I flush really easily, including “blushing because I feel I’m blushing already” (once I start, it’s a downward spiral). This leads to unfortunate experiences like my thesis defense, in which I was an embarrassing shade of hot pink for the entire period. Thankfully, I know this is not an affliction I suffer alone. Everyone blushes, so we all know how blushing feels. Now imagine that sensation constantly and times it by a thousand – that’s what having rosacea would feel like. I fear with my many blushing triggers, I could easily develop rosacea in the near future. So what is rosacea and how is it treated?
Rosacea is a chronic inflammatory condition that mostly affects those of fair-skin, northwestern European descent and over the age of thirty. Though rosacea is characterized by redness starting on the central face and spreading across the face, forehead and neck (sometimes even further), symptoms may worsen with age and without treatment, leading to permanent redness, burning, stinging, dilation and breaking of superficial blood vessels (telangiectasia), lesions (papules and pustules), red eyes and the characteristic red, lobulated nose (rhinophyma). The exact cause of rosacea has not been delineated, but scientists believe that the triggers we associate with flushing may be important in the development of rosacea. Factors attributed to rosacea, as found in a survey by the National Rosacea Society, include: temperature extremes, sun exposure, alcohol, stress, foods high in histamines (molecules that dilate our blood vessels) including spicy food, red wine, cheese and cured meat, and even certain skin care regimens/treatments such as microdermabrasion, chemical peels, steroids and high doses of vitamin A (retinoids).
Treatment of rosacea varies depending on the specific type. For mild cases, no medical intervention is necessary. Patients will avoid their “triggers” and cover the occasional redness with cosmetics. For more severe cases of rosacea there are more stringent treatments available. Medical professionals gauge the success of such treatments by measuring their ability to alleviate the symptoms of rosacea – decreased redness (erythema), decreased inflammation (and associated lesions), decreased itch/burn, decreased number of flares and duration of flares etc. Often the first line of management consists of oral or topical antibiotics to treat the lesions, inflammation and redness caused by bacteria infiltrating into broken skin. More drastic measures include chemical peels with alpha-hydroxy acid (to reduce redness and irritation), broad spectrum lasers such as IPL (intense-pulsed light) which are currently the best option to reduce redness, and CO2 lasers to remove excess tissue deposited in cases such as phymatous rosacea. Though there are many options for rosacea treatment, they are all unsatisfactory in that they cannot cure rosacea.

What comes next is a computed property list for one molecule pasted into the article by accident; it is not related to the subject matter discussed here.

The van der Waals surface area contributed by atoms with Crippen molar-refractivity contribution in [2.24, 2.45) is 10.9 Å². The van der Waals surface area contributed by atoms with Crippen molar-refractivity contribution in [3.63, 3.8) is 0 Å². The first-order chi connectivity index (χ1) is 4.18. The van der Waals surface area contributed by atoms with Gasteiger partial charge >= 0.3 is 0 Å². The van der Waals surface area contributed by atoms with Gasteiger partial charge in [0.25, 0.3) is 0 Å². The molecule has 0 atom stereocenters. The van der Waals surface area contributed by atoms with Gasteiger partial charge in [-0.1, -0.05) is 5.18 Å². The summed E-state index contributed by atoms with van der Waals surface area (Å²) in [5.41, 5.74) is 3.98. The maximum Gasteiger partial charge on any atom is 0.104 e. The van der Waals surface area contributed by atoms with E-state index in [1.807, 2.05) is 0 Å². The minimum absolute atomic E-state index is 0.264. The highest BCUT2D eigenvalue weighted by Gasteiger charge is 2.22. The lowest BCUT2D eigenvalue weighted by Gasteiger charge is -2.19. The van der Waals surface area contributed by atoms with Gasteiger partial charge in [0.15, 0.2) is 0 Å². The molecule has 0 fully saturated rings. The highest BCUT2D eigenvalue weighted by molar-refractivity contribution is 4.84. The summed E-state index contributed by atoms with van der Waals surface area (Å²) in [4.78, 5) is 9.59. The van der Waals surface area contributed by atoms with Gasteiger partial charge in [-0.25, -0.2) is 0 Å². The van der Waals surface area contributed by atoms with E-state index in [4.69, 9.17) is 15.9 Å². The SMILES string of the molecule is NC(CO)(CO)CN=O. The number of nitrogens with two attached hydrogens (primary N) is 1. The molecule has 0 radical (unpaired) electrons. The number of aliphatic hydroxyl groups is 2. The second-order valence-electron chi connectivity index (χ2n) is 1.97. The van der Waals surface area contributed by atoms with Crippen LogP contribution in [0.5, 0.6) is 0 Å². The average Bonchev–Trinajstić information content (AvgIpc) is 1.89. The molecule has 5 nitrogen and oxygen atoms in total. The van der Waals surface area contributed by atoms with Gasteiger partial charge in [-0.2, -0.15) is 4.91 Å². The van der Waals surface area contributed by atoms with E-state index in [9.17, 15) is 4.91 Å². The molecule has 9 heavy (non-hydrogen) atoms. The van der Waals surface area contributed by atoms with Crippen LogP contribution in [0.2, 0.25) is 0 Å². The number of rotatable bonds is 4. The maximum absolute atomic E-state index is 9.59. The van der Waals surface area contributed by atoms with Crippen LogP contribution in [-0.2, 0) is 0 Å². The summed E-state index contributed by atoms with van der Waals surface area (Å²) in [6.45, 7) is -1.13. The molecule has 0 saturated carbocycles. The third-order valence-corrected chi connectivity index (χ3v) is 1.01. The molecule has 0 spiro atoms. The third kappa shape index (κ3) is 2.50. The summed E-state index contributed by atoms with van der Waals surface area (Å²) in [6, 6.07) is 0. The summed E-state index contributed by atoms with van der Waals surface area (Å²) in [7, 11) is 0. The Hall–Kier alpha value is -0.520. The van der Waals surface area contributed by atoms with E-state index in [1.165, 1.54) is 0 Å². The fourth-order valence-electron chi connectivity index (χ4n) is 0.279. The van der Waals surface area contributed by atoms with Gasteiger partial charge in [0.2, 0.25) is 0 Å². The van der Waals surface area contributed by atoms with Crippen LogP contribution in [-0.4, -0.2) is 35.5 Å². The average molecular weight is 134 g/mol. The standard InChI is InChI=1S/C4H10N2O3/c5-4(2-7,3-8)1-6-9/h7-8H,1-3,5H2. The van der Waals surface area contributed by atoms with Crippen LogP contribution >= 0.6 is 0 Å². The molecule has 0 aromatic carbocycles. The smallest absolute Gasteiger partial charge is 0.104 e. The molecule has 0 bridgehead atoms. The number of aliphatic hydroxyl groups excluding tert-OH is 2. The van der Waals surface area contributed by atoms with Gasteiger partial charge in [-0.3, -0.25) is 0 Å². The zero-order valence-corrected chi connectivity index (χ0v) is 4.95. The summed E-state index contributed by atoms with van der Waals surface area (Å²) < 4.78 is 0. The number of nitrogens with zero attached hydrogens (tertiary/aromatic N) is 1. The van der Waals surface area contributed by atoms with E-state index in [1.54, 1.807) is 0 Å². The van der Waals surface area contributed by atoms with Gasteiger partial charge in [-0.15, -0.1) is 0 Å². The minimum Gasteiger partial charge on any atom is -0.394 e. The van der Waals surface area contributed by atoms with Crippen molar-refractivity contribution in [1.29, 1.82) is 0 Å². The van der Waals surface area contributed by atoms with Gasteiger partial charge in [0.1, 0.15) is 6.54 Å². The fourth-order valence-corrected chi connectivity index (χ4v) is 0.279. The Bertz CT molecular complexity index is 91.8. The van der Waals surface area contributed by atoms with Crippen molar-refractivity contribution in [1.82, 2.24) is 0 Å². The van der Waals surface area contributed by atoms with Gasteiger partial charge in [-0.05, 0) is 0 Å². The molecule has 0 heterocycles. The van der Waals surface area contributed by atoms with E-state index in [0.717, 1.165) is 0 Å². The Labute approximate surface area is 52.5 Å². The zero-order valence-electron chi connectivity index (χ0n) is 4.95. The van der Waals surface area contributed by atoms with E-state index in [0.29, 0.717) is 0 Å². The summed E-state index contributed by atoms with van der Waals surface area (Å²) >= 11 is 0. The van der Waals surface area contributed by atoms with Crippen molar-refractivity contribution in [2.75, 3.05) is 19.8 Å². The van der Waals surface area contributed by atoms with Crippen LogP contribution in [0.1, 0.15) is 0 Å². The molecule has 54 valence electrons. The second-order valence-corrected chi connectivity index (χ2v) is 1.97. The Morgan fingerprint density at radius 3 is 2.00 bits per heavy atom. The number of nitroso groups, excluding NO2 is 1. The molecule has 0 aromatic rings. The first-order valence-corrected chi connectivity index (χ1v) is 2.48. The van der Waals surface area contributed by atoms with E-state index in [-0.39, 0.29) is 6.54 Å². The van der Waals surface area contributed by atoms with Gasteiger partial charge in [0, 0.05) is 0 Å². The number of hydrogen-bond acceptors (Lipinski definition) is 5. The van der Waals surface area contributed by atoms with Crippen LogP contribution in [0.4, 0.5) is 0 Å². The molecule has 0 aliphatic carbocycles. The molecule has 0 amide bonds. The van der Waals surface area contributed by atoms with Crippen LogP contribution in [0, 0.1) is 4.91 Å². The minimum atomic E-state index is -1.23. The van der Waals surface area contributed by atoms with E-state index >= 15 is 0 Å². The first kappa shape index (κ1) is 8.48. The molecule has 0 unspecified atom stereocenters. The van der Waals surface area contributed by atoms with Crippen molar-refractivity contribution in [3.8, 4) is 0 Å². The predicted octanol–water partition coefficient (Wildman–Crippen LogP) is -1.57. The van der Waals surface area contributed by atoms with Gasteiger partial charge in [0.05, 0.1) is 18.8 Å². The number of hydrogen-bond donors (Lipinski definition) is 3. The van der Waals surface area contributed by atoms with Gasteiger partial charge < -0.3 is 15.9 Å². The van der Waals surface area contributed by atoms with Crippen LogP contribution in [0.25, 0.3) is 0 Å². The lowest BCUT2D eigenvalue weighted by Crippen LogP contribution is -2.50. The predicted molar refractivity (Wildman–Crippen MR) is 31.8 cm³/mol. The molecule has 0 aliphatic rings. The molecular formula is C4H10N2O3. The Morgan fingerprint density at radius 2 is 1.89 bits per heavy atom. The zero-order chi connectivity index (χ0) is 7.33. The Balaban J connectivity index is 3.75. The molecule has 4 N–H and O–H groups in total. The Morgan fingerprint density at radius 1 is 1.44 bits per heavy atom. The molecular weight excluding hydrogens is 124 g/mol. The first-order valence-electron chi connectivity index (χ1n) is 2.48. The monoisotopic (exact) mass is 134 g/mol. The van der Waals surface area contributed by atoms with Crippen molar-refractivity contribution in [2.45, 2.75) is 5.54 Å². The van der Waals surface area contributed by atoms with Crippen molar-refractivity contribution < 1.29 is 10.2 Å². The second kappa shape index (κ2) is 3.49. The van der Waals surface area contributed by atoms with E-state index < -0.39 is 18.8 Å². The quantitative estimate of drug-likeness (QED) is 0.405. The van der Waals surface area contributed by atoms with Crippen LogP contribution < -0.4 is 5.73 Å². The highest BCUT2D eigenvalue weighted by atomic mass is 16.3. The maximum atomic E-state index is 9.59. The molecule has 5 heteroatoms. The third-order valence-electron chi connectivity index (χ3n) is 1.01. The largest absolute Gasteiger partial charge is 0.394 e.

Fortunately there are also dermatologist-approved home remedies that can be applied to any flare-up, any time and won’t break the bank. Dr. Marmur suggests using pineapple and cottage cheese to reduce redness and the accompanying itching/burning/tender sensation. Her recipe is as follows:
1 cup cottage cheese
¼ cup pineapple (minced with some rind)
Mix together and make sure the mixture isn’t too watery (or else it’s just going to make a mess and fall off your face),
Place mixture over areas of redness,
Over the facial, put a washcloth soaked in cooled green tea,
Repeat for 10 minutes a day, twice a week, for one month.
Pineapple contains vitamins (such as vitamin C) and enzymes that rejuvenate skin, decreasing the redness as new skin cells replace those damaged by rosacea. Funnily enough, it’s the rind that actually contains the most beneficial nutrients (so don’t forget to add some of that to your rosacea-busting mixture). Cottage cheese has properties exactly like milk; they both calm irritation and moisturize skin (think fat content). In addition, cottage cheese contains essential nutrients, such as selenium, that combat dry, flaky skin, but also may protect against skin cancer! Furthermore, the basicity of cottage cheese neutralizes the acidity of the pineapple so you don’t end up making matters worse by giving yourself a “pineapple-facial-burn”. As I have mentioned in a previous blog post, green tea contains caffeine, which livens up skin. Green tea also contains antioxidants to mop up any free radicals that may be lying around.
The nickname, “Curse of the Celts” is debatable as rosacea is a skin condition that also affects many people of non-Celtic descent. Though rosacea is not yet curable, there are many treatment options than may be used to reduce and alleviate symptoms including Dr. Marmur’s helpful pineapple/cottage cheese remedy (which can also be used as a good breakfast if there’s leftover after the facial is applied). Even though rosacea may be an irritating skin condition to live with, think of this – if Diane Keaton and Miranda from “Sex and the City” can be as fabulous as they are with rosacea, there’s hope for all the easy blushers and flushers out there.
Margit Lai Wun Juhasz
Mount Sinai Medical Student